Clinical Features

•    Most common in long bones and rare in jaws.
•    In children and adolescents
•    Involves 2-3rd decades.
•    Mostly in males.
•    premolar and molar region in the mandible.
•    Mostly asymptomatic

Radiographic Features

•    Radiolucency seen.
•    Regular outline common, prominent around and between the standing teeth
•    well defined margin



•    Curettage   

Aneurysmal Bone Cyst

•    Rare cyst of the jaws.
•    Arise as primary lesion or secondary to bone disease
•    Occurs in people less than 20 yrs
•    post ramus region of the mandible
•    Firm expansile swelling causes facial deformity

Radiographically:   uni or multilocular with ballooned out appearance due to cortical plate expansion


•    Surgical curettage
•    Uncommon developmental anomaly of the mandible.
•    Appears as round or oval well demarcated radiolucency between the premolar region and the angle of the jaw beneath the inferior dental canal
•    Depression or concavity on the lingual aspect of the mandible

Soft Tissue Developmental  Cysts

Salivary Mucoceles

•    Mucous extravasations cyst
•    Mucous retention cyst

Mucous  Extravasations  Cyst  

•    In lower lip, cheek and floor of mouth.
•    Young adults
•    Presents clinically as a bluish or translucent submucosal swelling
•    Traumatic rupture of minor salivary gland duct


Mucous Retention Cyst

•    Almost never found in the lower lip
•    Derived from cystic dilatation of a duct due to obstruction and lined by ductal epithelium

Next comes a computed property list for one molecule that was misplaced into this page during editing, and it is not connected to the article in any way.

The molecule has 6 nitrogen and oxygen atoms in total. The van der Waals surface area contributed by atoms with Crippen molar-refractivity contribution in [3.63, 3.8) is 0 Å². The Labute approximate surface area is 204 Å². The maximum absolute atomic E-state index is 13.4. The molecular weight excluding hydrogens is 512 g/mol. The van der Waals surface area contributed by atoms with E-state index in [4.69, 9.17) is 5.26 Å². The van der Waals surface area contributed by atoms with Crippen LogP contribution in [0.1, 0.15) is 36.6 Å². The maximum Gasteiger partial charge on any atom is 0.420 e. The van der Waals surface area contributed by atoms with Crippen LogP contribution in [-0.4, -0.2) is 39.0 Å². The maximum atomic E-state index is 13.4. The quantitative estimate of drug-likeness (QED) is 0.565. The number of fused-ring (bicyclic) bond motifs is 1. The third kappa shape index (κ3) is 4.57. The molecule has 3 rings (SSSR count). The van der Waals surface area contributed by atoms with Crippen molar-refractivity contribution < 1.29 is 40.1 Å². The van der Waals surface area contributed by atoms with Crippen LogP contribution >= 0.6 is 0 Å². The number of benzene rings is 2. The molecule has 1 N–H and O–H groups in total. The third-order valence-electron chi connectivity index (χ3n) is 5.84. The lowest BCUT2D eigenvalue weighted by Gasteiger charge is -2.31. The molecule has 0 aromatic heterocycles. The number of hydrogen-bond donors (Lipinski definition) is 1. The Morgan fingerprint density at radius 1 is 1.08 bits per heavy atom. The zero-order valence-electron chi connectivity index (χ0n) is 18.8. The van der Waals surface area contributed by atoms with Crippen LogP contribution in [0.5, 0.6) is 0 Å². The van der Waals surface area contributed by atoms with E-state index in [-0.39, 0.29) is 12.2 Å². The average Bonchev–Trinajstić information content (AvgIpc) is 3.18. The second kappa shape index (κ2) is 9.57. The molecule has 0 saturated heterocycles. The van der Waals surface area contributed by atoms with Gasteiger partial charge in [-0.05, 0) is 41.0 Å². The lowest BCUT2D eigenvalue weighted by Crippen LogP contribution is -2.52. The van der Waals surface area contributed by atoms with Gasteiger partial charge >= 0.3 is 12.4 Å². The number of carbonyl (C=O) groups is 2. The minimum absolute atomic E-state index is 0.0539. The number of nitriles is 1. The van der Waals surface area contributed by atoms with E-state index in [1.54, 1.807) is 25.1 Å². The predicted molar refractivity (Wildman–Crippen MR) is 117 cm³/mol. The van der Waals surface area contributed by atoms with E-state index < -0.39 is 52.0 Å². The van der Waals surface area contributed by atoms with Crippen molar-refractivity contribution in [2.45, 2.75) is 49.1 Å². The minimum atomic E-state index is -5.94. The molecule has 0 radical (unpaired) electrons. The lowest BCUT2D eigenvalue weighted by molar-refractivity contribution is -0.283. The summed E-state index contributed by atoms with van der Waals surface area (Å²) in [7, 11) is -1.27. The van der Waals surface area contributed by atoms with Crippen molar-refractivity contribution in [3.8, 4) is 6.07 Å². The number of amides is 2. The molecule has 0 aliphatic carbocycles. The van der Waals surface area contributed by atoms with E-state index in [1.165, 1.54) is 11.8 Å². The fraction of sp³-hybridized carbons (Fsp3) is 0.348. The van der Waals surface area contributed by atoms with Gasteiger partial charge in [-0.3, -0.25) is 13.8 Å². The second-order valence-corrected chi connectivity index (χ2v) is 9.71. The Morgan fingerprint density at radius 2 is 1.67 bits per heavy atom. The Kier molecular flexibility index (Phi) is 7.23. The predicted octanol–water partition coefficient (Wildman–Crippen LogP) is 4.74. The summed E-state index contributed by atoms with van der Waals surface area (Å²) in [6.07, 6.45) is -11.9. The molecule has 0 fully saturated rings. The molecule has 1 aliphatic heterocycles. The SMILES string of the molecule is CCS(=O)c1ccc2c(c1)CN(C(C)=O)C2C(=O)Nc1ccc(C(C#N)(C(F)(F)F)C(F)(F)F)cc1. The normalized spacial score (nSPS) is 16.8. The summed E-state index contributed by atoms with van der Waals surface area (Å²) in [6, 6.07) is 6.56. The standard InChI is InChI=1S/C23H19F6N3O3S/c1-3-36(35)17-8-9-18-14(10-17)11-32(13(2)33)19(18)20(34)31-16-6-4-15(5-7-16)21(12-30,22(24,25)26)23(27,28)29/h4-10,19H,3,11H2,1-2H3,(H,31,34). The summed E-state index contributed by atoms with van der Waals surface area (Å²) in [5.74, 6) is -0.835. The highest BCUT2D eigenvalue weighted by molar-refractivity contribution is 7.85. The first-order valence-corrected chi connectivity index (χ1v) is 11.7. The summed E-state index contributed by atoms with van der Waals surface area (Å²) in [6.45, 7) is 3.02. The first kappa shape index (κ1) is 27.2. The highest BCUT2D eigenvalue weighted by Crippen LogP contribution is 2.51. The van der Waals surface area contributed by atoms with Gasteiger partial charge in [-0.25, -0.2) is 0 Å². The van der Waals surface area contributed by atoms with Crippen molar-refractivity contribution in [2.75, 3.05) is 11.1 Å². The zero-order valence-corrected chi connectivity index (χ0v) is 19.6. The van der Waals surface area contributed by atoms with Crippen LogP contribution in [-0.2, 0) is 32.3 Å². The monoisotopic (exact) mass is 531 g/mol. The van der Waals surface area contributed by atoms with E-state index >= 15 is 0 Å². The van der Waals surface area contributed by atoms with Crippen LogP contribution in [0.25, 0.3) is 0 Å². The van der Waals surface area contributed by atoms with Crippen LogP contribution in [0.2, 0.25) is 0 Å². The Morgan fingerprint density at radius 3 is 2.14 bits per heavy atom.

•    No surrounding chronic inflammatory reaction


•    Describes a swelling in floor of mouth which  resemble a frog’s belly
•    most ranula are mucous extravasation cysts
•  ranula may extend through the mylohyoid muscle and present in the submindibular area or neck (plunging ranula)

Thyroglossal Cyst

•     It is derived from the residues of the embryonic thyroglossal duct .
•    Glands descends from foramen caecum of the tongue
•     The  residues  usually get entrapped in the region of the hyoid bone where it can give rise to the cyst
•    Very rare. located in floor of the mouth and the tongue
•    Management : surgery
•    Ectopic thyroid gland (on the tonuge) may be functioning
•    Excision may affect the function of the gland

Dermoid and Epidermoid Cyst

  1. Occurs at variable sites in the head and neck including, floor of mouth.
  2. Present as intra-oral or submental swellings
  3. Arise from entrappment of epithelium in the midline because of deranged fusion of mandibular & hyoid branchial arches
  4. Asymptomatic and slow growing soft swelling in   young adults.



Gingival Cyst of Infants

Also known as

•    Gingival Cyst of Newborn
•    Dental lamina Cyst of Newborn
•    Epstein Pearls
•    Bohn’s Nodules

Cinical Features

•   More common in new born infants
•   Small, single or multiple keratin-filled cysts on the alveolus.
•  Epstein's pearls — Along the midpalatine raphae,small keratin filled cysts/ nodules found probably derived from the entrapped epithelial remnants along the line of fusion.
•   Bohn’s Nodules -- Small keratin-filled cysts/nodules scattered over the palate, mostly along the junction of hard and soft palate and derived from the salivary gland structures.


•     arises from dental lamina
•   Epithelial remnants of dental lamina, rests of serres have the capacity to proliferate, keratinise and form small cysts
•     Parakeratinised stratified squamous epithelium & keratin fills the cyst cavity
•   Because of pressure from the cyst the overlying oral epithelium maybe atrophic

Treatment: Once there contents are expelled they atrophy and disappear

Leave Comment


  • Mostafa

    Mostafa 27 - July - 2012, at 09:47 AM

  • in definition of a cyst you should have mentioned that cyst is not accumulated by pus.

  • Mostafa

    Mostafa 27 - July - 2012, at 09:45 AM

  • very nicely written..

  • mohamed

    mohamed 21 - July - 2011, at 23:38 PM

  • thank u